Shelf Life

Big bets pay off for Jerry Weintraub

Marketplace Staff Apr 6, 2010
Shelf Life

Big bets pay off for Jerry Weintraub

Marketplace Staff Apr 6, 2010


Kai Ryssdal: If you follow entertainment in this country at all, you’ve probably heard the name Jerry Weintraub — even if you can’t remember exactly where or how. He’s a producer and a manager, he’s a sometime actor, also a philanthropist. What you might call “old school” Hollywood. He took Elvis and Sinatra on the road in the 60s. Then came the movies — “Nashville,” “Diner,” “The Karate Kid.” And most recently “Ocean’s 11, 12 and 13” with Brad Pitt and George Clooney.

Scene from “Ocean’s 11:” Why do this? Why not do it? Because yesterday I walked out of the joint after losing four years of my life and you’re cold decking teen-beat cover boys. Because the house always wins. Play long enough, you never change the stakes and the house takes — unless when that perfect hand comes along, you bet big and then you take the house.

Jerry Weintraub’s been betting big his whole career. It’s a story he tells in his new biography, “When I Stop Talking, You’ll Know I’m Dead.” We went out to his house in Beverly Hills last week. And I asked him how he got into the business to begin with.

Jerry Weintraub: I think I naturally found my way into it. Because my mother went to movies all the time, she loved film. My mother tried never to leave New York and she traveled the world through the movies.

Ryssdal: You started, though, in music — with arranging shows and production.

Weintraub: Yeah. I’ve had a long, interesting career. But I was in music, yes. I was in business with Elvis Presley, Frank Sinatra, Led Zeppelin, The Moody Blues, The Carpenters, Neil Diamond, John Denver, and production business and the music business, and the music publishing business. And I controlled most of the arenas in the country in the late 60s and early 70s.

Ryssdal: You actually revolutionized that concert business a little bit because you took the middleman out of the arrangement, right? Those local guys who controlled those markets.

Weintraub: Correct. I did. They weren’t very happy about it.

Ryssdal: Yeah, I bet.

Weintraub: In those days, there were local promoters in each city that controlled different areas of the country. But when I got Elvis, he was such an important attraction. And I was able to go directly to the arenas and make deals.

Ryssdal: That’s an amazing thing to be able to say, “When I got Elvis.” Tell us the story of how you wound up in business with Elvis Presley.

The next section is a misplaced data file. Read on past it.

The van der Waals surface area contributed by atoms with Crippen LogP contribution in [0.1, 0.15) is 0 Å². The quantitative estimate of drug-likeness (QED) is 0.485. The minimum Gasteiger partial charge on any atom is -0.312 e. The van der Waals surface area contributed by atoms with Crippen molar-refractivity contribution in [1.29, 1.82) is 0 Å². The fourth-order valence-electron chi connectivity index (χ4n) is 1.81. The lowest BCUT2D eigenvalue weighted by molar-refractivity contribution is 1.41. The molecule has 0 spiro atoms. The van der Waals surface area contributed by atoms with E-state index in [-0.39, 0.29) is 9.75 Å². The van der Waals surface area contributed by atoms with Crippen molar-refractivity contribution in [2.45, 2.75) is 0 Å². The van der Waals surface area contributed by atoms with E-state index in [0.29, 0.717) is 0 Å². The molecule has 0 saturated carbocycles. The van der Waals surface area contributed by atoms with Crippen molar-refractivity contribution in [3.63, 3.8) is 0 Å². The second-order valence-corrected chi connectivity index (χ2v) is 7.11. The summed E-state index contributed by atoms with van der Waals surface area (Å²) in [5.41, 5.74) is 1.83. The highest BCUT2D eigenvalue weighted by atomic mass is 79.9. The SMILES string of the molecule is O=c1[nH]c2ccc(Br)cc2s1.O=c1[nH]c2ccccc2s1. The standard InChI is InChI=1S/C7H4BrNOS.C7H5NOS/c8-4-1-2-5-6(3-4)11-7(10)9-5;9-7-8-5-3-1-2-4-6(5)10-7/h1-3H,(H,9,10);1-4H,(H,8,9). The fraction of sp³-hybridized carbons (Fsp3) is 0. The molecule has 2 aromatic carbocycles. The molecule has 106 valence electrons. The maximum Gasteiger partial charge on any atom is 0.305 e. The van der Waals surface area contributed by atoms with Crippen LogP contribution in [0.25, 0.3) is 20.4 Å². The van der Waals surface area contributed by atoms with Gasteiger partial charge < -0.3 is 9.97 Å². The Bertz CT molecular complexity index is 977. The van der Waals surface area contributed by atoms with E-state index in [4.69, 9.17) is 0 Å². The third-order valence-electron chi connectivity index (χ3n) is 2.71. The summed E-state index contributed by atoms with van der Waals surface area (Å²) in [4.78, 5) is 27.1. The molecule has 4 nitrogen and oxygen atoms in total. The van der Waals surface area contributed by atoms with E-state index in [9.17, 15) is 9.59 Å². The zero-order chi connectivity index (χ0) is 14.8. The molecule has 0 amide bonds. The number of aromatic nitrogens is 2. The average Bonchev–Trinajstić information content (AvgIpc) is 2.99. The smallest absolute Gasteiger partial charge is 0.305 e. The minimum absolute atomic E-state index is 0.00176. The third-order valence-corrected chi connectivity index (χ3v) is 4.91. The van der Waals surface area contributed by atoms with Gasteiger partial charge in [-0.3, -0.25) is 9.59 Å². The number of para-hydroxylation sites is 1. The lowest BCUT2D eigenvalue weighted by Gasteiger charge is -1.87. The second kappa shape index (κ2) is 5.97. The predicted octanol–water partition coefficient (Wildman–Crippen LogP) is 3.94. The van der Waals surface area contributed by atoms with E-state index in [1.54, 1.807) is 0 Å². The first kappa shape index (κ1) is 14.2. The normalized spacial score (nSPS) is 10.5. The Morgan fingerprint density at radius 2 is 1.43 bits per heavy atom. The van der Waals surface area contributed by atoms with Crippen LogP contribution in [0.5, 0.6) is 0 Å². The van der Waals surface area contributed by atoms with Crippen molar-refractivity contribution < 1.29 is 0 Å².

Weintraub: I sleep — still do — with a pad and pencil next to my bed. And I had a dream one night, and I wrote down, “Jerry Weintraub presents Elvis Presley at Madison Square Garden.” Wrote it down on a piece of paper, showed it to my wife, and she said, “Why don’t you go back to sleep?” She said, “You know Elvis Presley?” I said, “No I don’t know Elvis Presley.” She said, “Well, how are you going to do this?” I said, “I don’t know how I’m going to do it, but I’m going to do it because I wrote it down.” Next morning, I called his manager, a man named Colonel Tom Parker. And he got on the phone, talked to me, and I said I want to take Elvis Presley on concert tour. And he said to me, “Not a chance. Not going to happen.” And for the next year — one solid year — I called him every morning when I got up.

And one day he said to me, “You still want my boy for concerts?” And I said yes. He said, “OK. You come to Las Vegas tomorrow, bring me a check for $1 million, or cash, either one. A million dollars. Now in those days, I thought only one person had $1 million — Rockefeller. I didn’t know anybody that had $1 million. A million dollars was way out of my league.

Ryssdal: How old were you?

Weintraub: I was a kid, 20-something years old. But I got the million dollars to the Colonel, we sat down. Three weeks later, and I ended up in San Diego and I was a multimillionaire.

Ryssdal: Could that happen today, do you think?

Weintraub: No.

Ryssdal: It’s kind of too bad, isn’t it?

Weintraub: Too bad?

Ryssdal: Yeah, don’t you think?

Weintraub: It can’t happen. It’s not going to happen again.

Ryssdal: But some young kid out there who’s got the same kind of chutzpah that you do, I mean…

Weintraub: It’s not about chutzpah. I just didn’t know what the hell I was doing.

Ryssdal: Well there are lots of kids like that.

Weintraub: And I don’t take no for an answer. I never have taken no for an answer in my career, in anything I’ve done.

Ryssdal: This is going to sound maybe a little bit pejorative. But it’s not meant that way.

Weintraub: Pejorative? How do you know I know what that word means?

Ryssdal: I’m figuring you’ve been around for awhile. There is a great sense you get from reading your book that a huge part of how you got things done was just kind of winging it, and seeing what happens?

Weintraub: No. I can see where you would think that I was winging it, but I had a purpose with everything that I did. I didn’t do anything that I didn’t think wasn’t going to count or wasn’t going to be an event — including this book. The book has to be an event for me, or I won’t be happy.

Ryssdal: Does it ever get tiring, though, always having to make something out of something?

Weintraub: No! No. It’s what I do. I love it. It gets me up in the morning. No. No. Not even a little bit.

Ryssdal: Jerry Weintraub tells the story of his life in a book called, “When I Stop Talking, You’ll Know I’m Dead.” Mr. Weintraub, thanks a lot.

Weintraub: Thank you.

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